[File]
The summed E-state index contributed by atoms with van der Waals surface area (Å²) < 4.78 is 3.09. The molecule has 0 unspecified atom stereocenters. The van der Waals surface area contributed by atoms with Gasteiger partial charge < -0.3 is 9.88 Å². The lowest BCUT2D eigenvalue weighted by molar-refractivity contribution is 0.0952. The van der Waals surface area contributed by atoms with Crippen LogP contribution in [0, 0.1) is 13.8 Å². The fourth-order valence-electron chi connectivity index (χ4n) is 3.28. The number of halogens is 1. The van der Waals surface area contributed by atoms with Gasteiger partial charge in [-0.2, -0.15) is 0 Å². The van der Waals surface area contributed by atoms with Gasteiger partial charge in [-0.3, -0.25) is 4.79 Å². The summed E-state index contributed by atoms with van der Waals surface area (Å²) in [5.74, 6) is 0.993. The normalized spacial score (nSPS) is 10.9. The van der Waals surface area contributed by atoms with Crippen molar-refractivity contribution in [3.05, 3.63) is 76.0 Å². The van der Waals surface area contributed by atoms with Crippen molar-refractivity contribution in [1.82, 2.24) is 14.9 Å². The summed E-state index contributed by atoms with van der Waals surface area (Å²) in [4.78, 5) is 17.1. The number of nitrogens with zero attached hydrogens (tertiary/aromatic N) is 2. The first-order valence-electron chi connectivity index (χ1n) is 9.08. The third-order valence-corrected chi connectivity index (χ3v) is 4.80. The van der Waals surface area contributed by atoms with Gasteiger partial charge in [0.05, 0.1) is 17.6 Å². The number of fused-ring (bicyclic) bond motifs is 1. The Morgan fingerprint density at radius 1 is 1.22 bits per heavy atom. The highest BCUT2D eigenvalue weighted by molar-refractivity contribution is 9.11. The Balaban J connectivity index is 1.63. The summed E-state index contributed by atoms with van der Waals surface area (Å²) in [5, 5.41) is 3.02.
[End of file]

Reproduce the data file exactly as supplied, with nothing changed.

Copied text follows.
The summed E-state index contributed by atoms with van der Waals surface area (Å²) < 4.78 is 3.09. The molecule has 0 unspecified atom stereocenters. The van der Waals surface area contributed by atoms with Gasteiger partial charge < -0.3 is 9.88 Å². The lowest BCUT2D eigenvalue weighted by molar-refractivity contribution is 0.0952. The van der Waals surface area contributed by atoms with Crippen LogP contribution in [0, 0.1) is 13.8 Å². The fourth-order valence-electron chi connectivity index (χ4n) is 3.28. The number of halogens is 1. The van der Waals surface area contributed by atoms with Gasteiger partial charge in [-0.2, -0.15) is 0 Å². The van der Waals surface area contributed by atoms with Gasteiger partial charge in [-0.3, -0.25) is 4.79 Å². The summed E-state index contributed by atoms with van der Waals surface area (Å²) in [5.74, 6) is 0.993. The normalized spacial score (nSPS) is 10.9. The van der Waals surface area contributed by atoms with Crippen molar-refractivity contribution in [3.05, 3.63) is 76.0 Å². The van der Waals surface area contributed by atoms with Crippen molar-refractivity contribution in [1.82, 2.24) is 14.9 Å². The summed E-state index contributed by atoms with van der Waals surface area (Å²) in [4.78, 5) is 17.1. The number of nitrogens with zero attached hydrogens (tertiary/aromatic N) is 2. The first-order valence-electron chi connectivity index (χ1n) is 9.08. The third-order valence-corrected chi connectivity index (χ3v) is 4.80. The van der Waals surface area contributed by atoms with Gasteiger partial charge in [0.05, 0.1) is 17.6 Å². The number of fused-ring (bicyclic) bond motifs is 1. The Morgan fingerprint density at radius 1 is 1.22 bits per heavy atom. The highest BCUT2D eigenvalue weighted by molar-refractivity contribution is 9.11. The Balaban J connectivity index is 1.63. The summed E-state index contributed by atoms with van der Waals surface area (Å²) in [5, 5.41) is 3.02.